Marlin on line

Potential Changes to the NOAA HMS Fishery Management Plans

Photo Courtesy of David Collier

Earlier last week, NOAA Fisheries announced that they are considering changes to the 2006 Consolidated HMS Fishery Management Plan and we will be monitoring and reviewing this further and providing comments soon. There are currently five major changes being considered.

  1. Reassessing the objectives of the current HMS management plan (an action that needs to done regularly) by combining, altering, removing, or adding to them. The 16 objectives are listed on page 7 of the scoping document.
  2. Reviewing the standardized bycatch reporting methodology (SBRM, which is how data on bycatch is collected, recorded, and reported) for certain highly migratory species fisheries. This review is done regularly and necessary to ensure that there is a SBRM for all highly migratory species fisheries, the existing ones are updated, and that everyone has access to the descriptions of these protocols.
  3. Reviewing the stock status determination criteria (SDC) for internationally managed highly migratory species. This would consider the appropriateness and applicability of adopting international SDC for internationally-managed HMS stocks. Changing this could allow for species to have the same stock status (ex. overfished, not overfished) both domestically and internationally, which could have implications for management of that fishery.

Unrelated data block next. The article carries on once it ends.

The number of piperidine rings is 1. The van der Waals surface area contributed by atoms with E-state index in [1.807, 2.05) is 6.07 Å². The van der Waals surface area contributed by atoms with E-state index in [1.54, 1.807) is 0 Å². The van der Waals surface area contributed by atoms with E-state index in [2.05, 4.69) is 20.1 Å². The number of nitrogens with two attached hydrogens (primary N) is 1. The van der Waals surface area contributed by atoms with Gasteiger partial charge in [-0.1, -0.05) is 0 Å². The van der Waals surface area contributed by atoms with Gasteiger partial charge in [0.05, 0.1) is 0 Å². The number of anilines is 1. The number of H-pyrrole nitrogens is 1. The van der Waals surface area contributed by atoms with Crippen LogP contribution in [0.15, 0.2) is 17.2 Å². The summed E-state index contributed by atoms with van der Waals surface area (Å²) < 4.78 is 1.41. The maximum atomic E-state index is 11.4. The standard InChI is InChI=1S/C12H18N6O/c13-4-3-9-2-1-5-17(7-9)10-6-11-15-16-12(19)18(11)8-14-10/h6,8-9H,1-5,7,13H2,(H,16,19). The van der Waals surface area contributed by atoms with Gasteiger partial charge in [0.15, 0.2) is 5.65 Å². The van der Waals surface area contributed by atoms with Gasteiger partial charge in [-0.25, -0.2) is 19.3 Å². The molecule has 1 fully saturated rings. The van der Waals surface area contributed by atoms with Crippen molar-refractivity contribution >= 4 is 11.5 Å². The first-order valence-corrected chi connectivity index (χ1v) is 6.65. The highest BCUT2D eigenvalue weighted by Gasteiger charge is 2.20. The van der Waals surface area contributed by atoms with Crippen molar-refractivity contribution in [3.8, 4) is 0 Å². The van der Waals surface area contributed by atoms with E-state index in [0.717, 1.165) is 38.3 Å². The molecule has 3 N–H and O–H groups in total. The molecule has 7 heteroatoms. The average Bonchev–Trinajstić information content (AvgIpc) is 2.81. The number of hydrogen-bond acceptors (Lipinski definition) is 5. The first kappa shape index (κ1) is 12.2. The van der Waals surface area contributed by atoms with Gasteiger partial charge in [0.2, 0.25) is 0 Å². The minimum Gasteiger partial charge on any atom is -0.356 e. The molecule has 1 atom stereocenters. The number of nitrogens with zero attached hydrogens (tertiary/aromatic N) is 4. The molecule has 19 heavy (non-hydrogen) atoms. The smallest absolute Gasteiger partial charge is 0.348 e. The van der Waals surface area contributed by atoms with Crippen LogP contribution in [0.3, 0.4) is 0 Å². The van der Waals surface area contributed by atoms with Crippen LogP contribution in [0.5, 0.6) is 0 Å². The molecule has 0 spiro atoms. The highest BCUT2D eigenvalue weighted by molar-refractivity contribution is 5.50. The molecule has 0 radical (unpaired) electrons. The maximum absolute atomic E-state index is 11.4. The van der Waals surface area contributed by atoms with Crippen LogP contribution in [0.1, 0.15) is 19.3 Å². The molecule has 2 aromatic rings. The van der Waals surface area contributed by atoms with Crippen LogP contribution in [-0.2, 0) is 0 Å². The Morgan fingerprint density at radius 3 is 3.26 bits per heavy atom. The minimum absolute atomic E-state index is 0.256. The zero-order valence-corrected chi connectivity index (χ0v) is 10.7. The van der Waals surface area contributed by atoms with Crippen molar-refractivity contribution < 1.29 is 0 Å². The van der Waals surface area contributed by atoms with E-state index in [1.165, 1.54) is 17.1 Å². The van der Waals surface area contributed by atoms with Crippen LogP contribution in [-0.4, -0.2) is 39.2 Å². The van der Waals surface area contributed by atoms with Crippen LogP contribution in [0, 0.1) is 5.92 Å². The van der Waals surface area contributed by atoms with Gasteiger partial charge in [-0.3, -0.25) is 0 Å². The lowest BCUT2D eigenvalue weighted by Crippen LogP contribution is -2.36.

4. Adopting allocation triggers for quota-managed species. Adopting allocation triggers would standardize when and why NOAA Fisheries changes the quota allocation of a fishery and would ensure that quota allocation decisions are being made on a regular basis for standardized reasons.
  5. Adding flexibility to the publication date of the annual HMS Stock Assessment and Fishery Evaluation (HMS SAFE) Report. The HMS SAFE report summarizes the biological condition of fish stocks, stock complexes, and marine ecosystems, as well as the social and economic condition of commercial, recreational, and other fishing-related industries.

Public comment on these potential changes is open until November 11th, 2019. The scoping meeting is open to the public online, information for attending can be found here. For more information and to stay up-to-date on current fishery management, subscribe to the TBF newsletter, or follow us on social media, @TheBillfishFoundation.